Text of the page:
a successful turnaround could have been executed with use of maximum continuous power and a bank angle of only 30deg. However, at that point on the flightpath, the crew would have been unable to see that the valley ended at Loveland Pass, and thus they proceeded into an area from which an escape was not possible.
At the point where FO Skipper executed the right turn toward Dry Gulch, Capt. Crocker could not be sure of Skipper's intentions since there had been no discussion in the cockpit concerning any specific procedure. The only conversation overheard by the survivor, standing immediately behind the crew, was a discussion of the height of one of the mountains. It is likely therefore that Capt. Crocker may have believed that FO Skipper's intention was to fly up Dry Gulch.
Since he had a good view of Dry Gulch out of his window, he could see that its floor extended only a few thousand feet before rising rapidly toward the Continental Divide. Also, on completion of the turn, the aircraft was proceeding toward the rising ground of Mt. Trelease. Any decision that was to be made, had to be made immediately. It is likely, therefore, that this is what induced Capt. Crocker to take over the controls. The steep left bank was then necessary to avoid the mountain. In the process, the aircraft was stalled, resulting in a loss of altitude, and contact with the trees.
Since resistance of modern aircraft structure to abrupt deceleration is generally assumed to be equal to or less than the resistance or tolerance of humans to such deceleration, the post-impact conditions of aircraft structure can therefore be applied as a practical means to establish survivability of an accident. The apparent intactness of the passenger cabin in this accident indicates such a survivable condition. However, two other criteria must be met to insure survival: (1) the occupant becomes involved in the deceleration of his environment and (2) immediate access to a means of escape.
According to rescuers, the seats in this aircraft were pushed together in the forward section of the aircraft, indicating that failure of seat tiedowns occurred at some point during the crash sequence. Depending on the failure mode at the moment of failure in the crash sequence, such seat failures may make the difference in the survival or non-survival of occupants in an otherwise totally survivable accident.
The seat, as the occupant's supporting structure, the restraint system in the form of a seatbelt and the underlying floor structure and seat anchorages are the media through which the occupant becomes involved in the deceleration of the aircraft structure. failure of any one of these will allow the occupant to accelerate in relation to his environment and strike objects or structure with a force exceeding the overall crash deceleration.
Although the peak magnitude and duration of the main crash force cannot be calculated with any degree of accuracy, the forces were considered to be fairly moderate in view of the intactness of the fuselage, the low velocity with which the aircraft struck the ground and the fact that many occupants survived the impact. Additionally, the fact that all but one of the survivors who escaped did not have their seatbelt fastened attests to the low velocity at impact as well as the fact that a lateral force vector prevented them from gaining momentum within the confines of the fuselage.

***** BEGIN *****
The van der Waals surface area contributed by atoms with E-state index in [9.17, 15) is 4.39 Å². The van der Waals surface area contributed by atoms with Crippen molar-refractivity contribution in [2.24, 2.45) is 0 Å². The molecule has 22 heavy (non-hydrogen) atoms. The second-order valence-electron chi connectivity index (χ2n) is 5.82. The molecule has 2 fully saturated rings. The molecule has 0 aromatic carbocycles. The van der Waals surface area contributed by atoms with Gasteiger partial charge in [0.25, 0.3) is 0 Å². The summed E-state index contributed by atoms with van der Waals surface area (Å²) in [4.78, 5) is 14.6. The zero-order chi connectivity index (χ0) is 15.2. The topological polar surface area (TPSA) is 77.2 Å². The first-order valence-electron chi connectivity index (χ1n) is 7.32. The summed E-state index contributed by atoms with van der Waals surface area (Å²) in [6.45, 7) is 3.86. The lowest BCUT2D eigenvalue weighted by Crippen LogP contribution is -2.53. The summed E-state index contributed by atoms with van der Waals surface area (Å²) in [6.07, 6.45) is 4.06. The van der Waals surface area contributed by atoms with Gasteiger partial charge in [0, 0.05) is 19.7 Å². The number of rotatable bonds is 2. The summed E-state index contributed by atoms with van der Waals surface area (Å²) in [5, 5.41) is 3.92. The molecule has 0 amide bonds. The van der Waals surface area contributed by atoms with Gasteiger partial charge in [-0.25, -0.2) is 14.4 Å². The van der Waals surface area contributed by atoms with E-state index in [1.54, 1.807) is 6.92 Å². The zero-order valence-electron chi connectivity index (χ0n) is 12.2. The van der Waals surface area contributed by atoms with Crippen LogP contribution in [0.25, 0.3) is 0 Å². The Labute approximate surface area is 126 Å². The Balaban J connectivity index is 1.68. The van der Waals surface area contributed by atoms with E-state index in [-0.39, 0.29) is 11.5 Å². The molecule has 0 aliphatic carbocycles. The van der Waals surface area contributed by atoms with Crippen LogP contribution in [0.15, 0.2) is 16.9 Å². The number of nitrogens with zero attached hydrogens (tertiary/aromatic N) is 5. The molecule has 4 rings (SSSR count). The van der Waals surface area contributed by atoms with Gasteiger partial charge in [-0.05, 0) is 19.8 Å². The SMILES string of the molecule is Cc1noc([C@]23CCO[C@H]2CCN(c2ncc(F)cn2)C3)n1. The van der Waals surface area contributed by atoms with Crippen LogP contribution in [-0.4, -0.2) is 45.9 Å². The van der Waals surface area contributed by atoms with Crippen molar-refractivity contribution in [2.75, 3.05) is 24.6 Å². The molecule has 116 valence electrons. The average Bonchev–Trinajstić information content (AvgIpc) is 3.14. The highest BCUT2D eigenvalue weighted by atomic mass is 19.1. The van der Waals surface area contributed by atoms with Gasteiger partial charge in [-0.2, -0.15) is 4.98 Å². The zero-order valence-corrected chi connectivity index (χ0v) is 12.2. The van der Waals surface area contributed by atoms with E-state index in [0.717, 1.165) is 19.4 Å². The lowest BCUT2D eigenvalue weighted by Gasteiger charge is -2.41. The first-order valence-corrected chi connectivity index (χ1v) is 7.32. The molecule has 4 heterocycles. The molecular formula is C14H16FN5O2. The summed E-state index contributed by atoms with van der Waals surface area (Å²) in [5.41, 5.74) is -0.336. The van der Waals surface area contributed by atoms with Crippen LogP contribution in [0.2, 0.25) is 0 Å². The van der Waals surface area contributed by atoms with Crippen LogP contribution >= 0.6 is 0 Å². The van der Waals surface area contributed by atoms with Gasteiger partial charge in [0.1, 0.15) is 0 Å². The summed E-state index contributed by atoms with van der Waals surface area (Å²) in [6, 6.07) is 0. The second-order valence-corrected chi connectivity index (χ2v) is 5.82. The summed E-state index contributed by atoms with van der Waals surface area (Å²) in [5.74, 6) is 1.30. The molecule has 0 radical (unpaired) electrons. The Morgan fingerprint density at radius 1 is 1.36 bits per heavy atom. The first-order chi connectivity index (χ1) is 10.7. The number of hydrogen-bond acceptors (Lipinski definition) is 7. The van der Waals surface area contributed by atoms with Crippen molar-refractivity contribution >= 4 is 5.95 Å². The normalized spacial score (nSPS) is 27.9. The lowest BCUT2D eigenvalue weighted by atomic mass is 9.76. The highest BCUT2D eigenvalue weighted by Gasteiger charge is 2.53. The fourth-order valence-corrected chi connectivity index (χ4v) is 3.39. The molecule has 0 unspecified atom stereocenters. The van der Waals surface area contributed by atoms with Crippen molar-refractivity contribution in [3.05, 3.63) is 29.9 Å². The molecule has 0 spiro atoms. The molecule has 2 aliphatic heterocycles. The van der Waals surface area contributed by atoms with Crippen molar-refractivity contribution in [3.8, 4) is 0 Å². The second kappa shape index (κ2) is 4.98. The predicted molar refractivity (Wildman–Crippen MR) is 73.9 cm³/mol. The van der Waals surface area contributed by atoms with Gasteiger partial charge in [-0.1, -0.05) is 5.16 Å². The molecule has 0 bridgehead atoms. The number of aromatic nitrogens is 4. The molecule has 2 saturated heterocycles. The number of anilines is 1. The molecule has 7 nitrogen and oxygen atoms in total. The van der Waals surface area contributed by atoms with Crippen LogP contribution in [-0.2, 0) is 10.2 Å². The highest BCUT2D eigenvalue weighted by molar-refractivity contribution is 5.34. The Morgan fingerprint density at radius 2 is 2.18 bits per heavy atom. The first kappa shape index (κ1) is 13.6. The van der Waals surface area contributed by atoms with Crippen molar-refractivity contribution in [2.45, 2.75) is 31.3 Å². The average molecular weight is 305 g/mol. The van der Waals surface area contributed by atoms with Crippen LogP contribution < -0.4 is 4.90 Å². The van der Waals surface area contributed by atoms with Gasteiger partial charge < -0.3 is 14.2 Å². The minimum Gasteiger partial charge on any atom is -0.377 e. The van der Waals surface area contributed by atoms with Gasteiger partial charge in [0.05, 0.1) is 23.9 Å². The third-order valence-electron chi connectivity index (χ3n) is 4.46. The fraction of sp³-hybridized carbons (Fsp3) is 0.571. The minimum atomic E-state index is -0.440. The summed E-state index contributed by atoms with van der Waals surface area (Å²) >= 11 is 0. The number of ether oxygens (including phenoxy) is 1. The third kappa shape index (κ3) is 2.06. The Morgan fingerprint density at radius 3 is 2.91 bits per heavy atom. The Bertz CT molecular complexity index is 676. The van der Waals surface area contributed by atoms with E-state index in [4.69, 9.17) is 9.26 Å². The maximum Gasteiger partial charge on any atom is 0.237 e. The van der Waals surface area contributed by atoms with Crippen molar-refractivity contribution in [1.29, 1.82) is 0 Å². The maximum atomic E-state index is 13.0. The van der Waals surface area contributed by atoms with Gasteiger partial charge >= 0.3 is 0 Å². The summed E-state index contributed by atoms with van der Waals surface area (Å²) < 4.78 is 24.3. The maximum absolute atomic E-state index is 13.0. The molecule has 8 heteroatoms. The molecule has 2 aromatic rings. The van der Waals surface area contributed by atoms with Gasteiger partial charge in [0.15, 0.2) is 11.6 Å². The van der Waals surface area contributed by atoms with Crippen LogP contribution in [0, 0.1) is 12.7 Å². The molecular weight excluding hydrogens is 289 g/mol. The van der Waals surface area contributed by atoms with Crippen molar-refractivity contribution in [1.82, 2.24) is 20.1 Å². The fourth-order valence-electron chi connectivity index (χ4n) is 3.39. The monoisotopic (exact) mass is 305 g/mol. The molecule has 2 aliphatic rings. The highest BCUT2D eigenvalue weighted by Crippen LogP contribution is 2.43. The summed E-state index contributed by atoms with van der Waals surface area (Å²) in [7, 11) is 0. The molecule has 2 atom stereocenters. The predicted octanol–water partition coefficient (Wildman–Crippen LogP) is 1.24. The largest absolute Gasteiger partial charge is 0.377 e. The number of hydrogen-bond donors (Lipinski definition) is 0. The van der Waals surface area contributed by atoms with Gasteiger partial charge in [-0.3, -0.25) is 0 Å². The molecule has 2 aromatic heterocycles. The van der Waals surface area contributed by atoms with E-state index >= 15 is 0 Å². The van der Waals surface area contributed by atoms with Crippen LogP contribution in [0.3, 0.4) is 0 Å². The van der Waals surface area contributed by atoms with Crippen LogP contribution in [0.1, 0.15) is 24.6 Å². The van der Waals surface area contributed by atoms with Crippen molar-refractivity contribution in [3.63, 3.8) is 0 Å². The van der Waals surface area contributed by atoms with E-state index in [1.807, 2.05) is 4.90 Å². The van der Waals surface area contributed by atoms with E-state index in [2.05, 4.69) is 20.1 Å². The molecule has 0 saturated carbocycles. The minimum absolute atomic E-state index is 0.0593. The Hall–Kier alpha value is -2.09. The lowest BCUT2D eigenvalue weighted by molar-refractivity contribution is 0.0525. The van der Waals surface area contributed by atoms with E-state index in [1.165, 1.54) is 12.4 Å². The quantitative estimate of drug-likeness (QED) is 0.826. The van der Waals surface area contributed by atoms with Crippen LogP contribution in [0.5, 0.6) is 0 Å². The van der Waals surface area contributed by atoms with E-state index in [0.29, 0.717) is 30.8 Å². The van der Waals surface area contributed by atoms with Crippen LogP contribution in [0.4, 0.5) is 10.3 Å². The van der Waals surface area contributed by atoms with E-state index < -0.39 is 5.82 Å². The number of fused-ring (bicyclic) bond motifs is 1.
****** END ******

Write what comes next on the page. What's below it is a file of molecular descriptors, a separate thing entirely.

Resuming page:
It is reasonable to assume that more occupants than just those who escaped had their seatbelts unfastened. The ones who escaped were fortunate to remain conscious while others did not or were too stunned to effect their escape. The failure of many occupants to evacuate must nevertheless be directly attributed to the seat failures as being the major injury producer. Indeed, the passengers' not being tied down may have been, in itself, a major triggering force in the seat failures, since passengers as "missiles" can induce failing loads on seats ahead of them.
This accident shows once more that passengers can receive needless injuries inside intact fuselage structure. The Board is aware that the present design "G" levels for transport aircraft seats and their testing criteria have been improved since the original design of the Martin 404. Hence, without continued concern for this problem, needless loss of life can result.
Finally, with regard to the problem in this accident concerning the identification of the operator who had the responsibility for compliance with the regulations applicable to the flight, it is obvious that there was classic disagreement among the parties involved in the flight. As previously stated in this report, it was the position of the FAA that Golden Eagle Aviation, Inc., was the operator. Both Jack Richards Aircraft Company and Golden Eagle Aviation, Inc., contend that WSU was the operator. It is the position of WSU that they were not the operator but had been merely chartering air service. This question will be fully resolved in a proceeding separate and apart from this accident inquiry and for the purpose of this report the Board does not believe it necessary to resolve this conflict. For present purposes, it is sufficient to conclude from the post accident denial of the parties that they were the operator with the responsibility for the safe conduct of this flight, that they did not acknowledge such responsibility at the time of the flight.